CHAZY - Anthony Trombly has been collecting John Deere tractors for the last 22 years. It's more than a hobby to him, it's a dream come true.
Along Route 9, many people stop on a daily basis to see the 70 tractors lined up in a field at the farm he owns, called John Deere Hill Farm.
"I'm not trying to impress everybody, or anybody for that matter," said Trombly. "I put them here because I like seeing them here."
Trombly said the tractors have been lined up since June, and prior to that they hadn't been in the field for nearly 20 years.
His collection first began in 1988 when he purchased a John Deere 2-cylinder for $300.
"That was a splurge," Trombly recalled.
Trombly said he took over the family farm at the age of 16, putting every penny he had back into the business that he considered "financially bankrupt."
"Nothing like this would have been in the picture," Trombly explained as he looked down the line of the tractors. "But I turned it around through hard work and management."
After spending 12 years without making a single purchase for himself, he saw a deal with the $300 tractor and decided to take it.
From there on, Trombly purchased every tractor in the line.
"There was a point in time where the tractors weren't old enough to be antique, but they were too old to be efficient," he explained. "So you could buy them cheap."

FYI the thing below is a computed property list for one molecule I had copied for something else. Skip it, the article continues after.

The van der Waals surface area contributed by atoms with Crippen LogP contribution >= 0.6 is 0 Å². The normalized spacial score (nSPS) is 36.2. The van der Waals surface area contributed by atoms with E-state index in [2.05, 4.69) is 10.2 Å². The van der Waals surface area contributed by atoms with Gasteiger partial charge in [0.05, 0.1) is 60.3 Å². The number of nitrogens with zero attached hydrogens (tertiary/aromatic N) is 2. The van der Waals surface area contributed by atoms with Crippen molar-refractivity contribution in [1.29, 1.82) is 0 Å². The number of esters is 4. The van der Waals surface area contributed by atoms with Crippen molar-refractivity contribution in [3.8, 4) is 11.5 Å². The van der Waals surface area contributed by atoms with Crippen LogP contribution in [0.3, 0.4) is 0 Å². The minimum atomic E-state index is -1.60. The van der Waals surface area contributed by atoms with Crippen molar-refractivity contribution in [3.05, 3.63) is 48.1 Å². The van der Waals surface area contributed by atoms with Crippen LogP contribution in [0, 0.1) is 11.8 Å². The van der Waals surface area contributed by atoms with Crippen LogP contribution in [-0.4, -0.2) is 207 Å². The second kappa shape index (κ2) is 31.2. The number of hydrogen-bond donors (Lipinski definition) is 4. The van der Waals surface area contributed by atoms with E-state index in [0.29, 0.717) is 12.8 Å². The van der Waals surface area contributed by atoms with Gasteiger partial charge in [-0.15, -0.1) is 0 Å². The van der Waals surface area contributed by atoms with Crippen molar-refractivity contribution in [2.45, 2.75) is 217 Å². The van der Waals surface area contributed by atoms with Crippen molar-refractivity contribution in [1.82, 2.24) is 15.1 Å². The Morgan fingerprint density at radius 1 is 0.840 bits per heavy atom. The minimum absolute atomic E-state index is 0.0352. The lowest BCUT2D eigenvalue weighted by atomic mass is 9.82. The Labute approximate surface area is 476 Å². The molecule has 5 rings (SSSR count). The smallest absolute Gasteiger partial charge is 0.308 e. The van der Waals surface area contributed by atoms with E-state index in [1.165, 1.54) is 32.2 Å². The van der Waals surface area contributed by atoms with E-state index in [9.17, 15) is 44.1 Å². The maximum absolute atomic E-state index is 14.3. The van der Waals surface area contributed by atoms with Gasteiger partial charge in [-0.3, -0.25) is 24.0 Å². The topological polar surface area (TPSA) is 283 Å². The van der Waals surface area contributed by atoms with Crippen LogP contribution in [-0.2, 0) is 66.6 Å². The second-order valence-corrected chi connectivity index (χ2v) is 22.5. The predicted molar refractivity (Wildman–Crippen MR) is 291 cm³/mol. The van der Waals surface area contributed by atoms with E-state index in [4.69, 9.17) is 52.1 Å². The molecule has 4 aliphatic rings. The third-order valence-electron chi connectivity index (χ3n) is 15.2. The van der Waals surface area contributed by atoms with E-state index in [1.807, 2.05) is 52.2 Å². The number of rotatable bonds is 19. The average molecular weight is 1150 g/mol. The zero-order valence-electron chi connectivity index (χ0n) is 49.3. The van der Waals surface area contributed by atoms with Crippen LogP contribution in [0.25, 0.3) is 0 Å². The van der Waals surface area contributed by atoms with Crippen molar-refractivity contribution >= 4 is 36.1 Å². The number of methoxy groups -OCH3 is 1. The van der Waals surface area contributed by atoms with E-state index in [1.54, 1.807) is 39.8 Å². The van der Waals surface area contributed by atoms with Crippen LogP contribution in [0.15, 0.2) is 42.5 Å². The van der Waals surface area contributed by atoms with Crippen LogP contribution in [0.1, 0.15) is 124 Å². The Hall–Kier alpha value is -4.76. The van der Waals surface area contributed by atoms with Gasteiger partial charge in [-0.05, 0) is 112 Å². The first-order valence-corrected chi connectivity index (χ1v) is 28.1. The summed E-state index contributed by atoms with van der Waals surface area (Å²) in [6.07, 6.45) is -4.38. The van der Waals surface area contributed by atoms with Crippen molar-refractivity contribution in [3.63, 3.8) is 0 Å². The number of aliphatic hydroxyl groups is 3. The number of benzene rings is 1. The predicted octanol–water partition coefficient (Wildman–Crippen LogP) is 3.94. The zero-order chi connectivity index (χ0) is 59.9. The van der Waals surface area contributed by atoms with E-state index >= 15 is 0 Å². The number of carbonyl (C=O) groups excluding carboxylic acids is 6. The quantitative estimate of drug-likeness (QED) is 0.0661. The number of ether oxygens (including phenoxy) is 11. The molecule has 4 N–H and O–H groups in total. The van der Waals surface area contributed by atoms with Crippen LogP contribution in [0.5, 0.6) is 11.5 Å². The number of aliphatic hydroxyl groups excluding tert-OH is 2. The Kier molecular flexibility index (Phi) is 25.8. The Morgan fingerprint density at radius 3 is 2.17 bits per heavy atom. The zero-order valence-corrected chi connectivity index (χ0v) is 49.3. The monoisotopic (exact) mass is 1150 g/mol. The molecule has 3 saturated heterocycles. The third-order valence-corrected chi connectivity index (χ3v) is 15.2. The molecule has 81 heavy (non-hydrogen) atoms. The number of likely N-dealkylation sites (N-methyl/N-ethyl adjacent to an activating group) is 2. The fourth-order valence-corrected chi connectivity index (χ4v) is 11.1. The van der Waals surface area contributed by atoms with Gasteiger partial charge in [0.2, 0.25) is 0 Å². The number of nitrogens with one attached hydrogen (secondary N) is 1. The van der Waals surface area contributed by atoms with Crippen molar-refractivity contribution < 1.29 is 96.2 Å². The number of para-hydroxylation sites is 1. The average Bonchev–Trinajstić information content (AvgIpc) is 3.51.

"I made the deal. I bought every single one. And every one has a story on how I found it, how we derived at the price and how it got here," added Trombly. "It's unbelievable the stories that come with them. It really gave me a life."
One story includes an eventful trip to a tractor auction in Iowa to purchase a 1935 tractor. After Trombly's wife, Marsha was looking through a catalogue of tractors that were going to be auctioned, she noticed something familiar about one of the serial numbers. It in fact was the next consecutive number of a 1935 tractor Trombly already owned.
"They were made one behind the other in the factory," he explained.
Another tractor in the line up is not a John Deere at all, but an International Farmall tractor.
Trombly purchased the tractor from the son of a man who was long-time friends with Trombly's father.
"There was always a rivalry between John Deere and International," he explained. "He was always strong International and we were always strong John Deere. So I just had to have one of his after he passed away."
The ages of the tractors in the line range from the 1920s to the 1970s, which Trombly finds is a way to show agricultural history.
"I can see the evolution," he said. "It's right here and it's fascinating. The oldest one is a 1927 and the newest 2-cylinder is a '59. The last four tractors ... they call them new generation, are out of the '60s. They're the next step in a collectors dream."
The tractors on Route 9 are the ones Trombly considers to be "retired."
"They all worked," he said. "They're having a good retirement, I think. They're being admired. People stop, they come up in the yard and a lot of people will walk the line."